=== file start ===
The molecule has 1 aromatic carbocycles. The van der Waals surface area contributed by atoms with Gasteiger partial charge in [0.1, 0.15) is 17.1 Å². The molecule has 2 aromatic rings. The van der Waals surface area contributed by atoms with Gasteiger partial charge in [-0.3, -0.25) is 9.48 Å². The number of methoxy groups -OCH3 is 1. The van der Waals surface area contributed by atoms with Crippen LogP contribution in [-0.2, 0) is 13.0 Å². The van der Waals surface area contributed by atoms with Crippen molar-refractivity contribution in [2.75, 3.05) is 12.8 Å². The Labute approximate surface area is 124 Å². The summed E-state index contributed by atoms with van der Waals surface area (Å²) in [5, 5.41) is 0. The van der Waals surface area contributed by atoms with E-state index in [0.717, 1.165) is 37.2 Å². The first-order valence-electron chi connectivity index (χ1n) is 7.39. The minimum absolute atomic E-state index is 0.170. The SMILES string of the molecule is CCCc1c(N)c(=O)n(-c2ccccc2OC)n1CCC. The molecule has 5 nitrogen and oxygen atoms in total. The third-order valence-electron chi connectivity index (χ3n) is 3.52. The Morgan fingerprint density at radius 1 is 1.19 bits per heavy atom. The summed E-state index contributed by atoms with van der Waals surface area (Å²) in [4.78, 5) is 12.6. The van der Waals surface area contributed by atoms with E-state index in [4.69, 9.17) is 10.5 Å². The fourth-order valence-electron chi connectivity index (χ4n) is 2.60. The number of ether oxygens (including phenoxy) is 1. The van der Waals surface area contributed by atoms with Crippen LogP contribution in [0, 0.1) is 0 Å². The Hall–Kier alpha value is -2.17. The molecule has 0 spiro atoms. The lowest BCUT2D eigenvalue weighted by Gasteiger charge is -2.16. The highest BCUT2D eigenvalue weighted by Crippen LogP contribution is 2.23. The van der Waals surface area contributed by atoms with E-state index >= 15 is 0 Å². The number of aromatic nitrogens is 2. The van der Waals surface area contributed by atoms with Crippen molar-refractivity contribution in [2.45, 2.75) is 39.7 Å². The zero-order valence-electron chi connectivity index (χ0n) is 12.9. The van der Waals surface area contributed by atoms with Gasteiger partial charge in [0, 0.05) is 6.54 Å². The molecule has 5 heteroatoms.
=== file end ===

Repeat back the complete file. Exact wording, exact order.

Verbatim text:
The molecule has 1 aromatic carbocycles. The van der Waals surface area contributed by atoms with Gasteiger partial charge in [0.1, 0.15) is 17.1 Å². The molecule has 2 aromatic rings. The van der Waals surface area contributed by atoms with Gasteiger partial charge in [-0.3, -0.25) is 9.48 Å². The number of methoxy groups -OCH3 is 1. The van der Waals surface area contributed by atoms with Crippen LogP contribution in [-0.2, 0) is 13.0 Å². The van der Waals surface area contributed by atoms with Crippen molar-refractivity contribution in [2.75, 3.05) is 12.8 Å². The Labute approximate surface area is 124 Å². The summed E-state index contributed by atoms with van der Waals surface area (Å²) in [5, 5.41) is 0. The van der Waals surface area contributed by atoms with E-state index in [0.717, 1.165) is 37.2 Å². The first-order valence-electron chi connectivity index (χ1n) is 7.39. The minimum absolute atomic E-state index is 0.170. The SMILES string of the molecule is CCCc1c(N)c(=O)n(-c2ccccc2OC)n1CCC. The molecule has 5 nitrogen and oxygen atoms in total. The third-order valence-electron chi connectivity index (χ3n) is 3.52. The Morgan fingerprint density at radius 1 is 1.19 bits per heavy atom. The summed E-state index contributed by atoms with van der Waals surface area (Å²) in [4.78, 5) is 12.6. The van der Waals surface area contributed by atoms with E-state index in [4.69, 9.17) is 10.5 Å². The fourth-order valence-electron chi connectivity index (χ4n) is 2.60. The number of ether oxygens (including phenoxy) is 1. The van der Waals surface area contributed by atoms with Crippen LogP contribution in [0, 0.1) is 0 Å². The Hall–Kier alpha value is -2.17. The molecule has 0 spiro atoms. The lowest BCUT2D eigenvalue weighted by Gasteiger charge is -2.16. The highest BCUT2D eigenvalue weighted by Crippen LogP contribution is 2.23. The van der Waals surface area contributed by atoms with E-state index >= 15 is 0 Å². The number of aromatic nitrogens is 2. The van der Waals surface area contributed by atoms with Crippen molar-refractivity contribution in [2.45, 2.75) is 39.7 Å². The zero-order valence-electron chi connectivity index (χ0n) is 12.9. The van der Waals surface area contributed by atoms with Gasteiger partial charge in [0, 0.05) is 6.54 Å². The molecule has 5 heteroatoms.